The centre of our galaxy is teeming with black holes, sort of like a Times Square for strange super gravity objects, astronomers discovered.
For decades, scientists theorised that circling in the centre of galaxies, including ours, were lots of stellar black holes, collapsed giant stars where the gravity is so strong even light doesn't get out. But they hadn't seen evidence of them in the Milky Way core until now.
Astronomers poring over old x-ray observations have found signs of a dozen black holes in the inner circle of the Milky Way. And since most black holes can't even be spotted that way, they calculate that there are likely thousands of them there. They estimate it could be about 10,000, maybe more, according to a study in Wednesday's journal Nature.
"There's lots of action going on there," said study lead author Chuck Hailey, a Columbia University astrophysicist. "The galactic centre is a strange place. That's why people like to study it."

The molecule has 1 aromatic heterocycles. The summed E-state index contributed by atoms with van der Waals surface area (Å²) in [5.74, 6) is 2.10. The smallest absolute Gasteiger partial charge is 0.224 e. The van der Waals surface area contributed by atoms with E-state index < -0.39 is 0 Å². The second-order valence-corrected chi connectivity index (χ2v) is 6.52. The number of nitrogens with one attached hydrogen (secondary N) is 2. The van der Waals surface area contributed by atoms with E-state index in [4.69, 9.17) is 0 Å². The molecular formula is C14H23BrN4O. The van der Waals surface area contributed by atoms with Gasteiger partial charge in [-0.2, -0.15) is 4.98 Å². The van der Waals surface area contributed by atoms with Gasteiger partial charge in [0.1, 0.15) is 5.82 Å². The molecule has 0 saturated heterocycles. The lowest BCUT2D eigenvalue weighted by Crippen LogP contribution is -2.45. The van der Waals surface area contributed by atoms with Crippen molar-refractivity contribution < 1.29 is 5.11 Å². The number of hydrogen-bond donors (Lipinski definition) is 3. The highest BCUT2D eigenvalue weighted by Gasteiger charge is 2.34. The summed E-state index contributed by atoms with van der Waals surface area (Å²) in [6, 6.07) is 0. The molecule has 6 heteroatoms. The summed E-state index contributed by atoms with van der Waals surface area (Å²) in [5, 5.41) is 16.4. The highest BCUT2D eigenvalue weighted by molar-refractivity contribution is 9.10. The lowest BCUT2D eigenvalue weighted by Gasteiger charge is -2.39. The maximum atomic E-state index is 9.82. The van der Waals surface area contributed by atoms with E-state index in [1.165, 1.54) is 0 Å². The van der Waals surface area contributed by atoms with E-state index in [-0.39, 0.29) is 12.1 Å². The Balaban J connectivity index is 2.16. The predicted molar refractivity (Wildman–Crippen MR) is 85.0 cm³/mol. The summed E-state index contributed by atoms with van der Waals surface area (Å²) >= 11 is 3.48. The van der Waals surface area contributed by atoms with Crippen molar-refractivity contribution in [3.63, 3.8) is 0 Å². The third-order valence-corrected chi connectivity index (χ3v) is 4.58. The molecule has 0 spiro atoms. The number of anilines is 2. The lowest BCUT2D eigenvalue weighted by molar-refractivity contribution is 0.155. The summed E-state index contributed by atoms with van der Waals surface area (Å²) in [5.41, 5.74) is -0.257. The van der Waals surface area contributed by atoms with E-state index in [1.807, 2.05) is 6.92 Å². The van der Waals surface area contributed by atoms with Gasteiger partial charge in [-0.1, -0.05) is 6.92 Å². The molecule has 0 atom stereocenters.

The stellar black holes are in addition to — and essentially circling — the already known supermassive black hole, called Sagittarius A , that's parked at the centre of the Milky Way.
In the rest of the massive Milky Way, scientists have only spotted about five dozen black holes so far, Hailey said.
The newly discovered black holes are within about 30.9 trillion kilometres of the supermassive black hole at the centre. So there's still a lot of empty space and gas amid all those black holes. But if you took the equivalent space around Earth there would be zero black holes, not thousands, Hailey said.
Earth is in spiral arm around 3,000 light years away from the centre of the galaxy.
The newly confirmed black holes are about 10 times the mass of our sun, as opposed to the central supermassive black hole, which has the mass of 4 million suns. Also the ones spotted are only the type that are binary, where a black hole has partnered with another star and together they emit large amount of x-rays as the star's outer layer is sucked into the black hole. Those x-rays are what astronomers observe.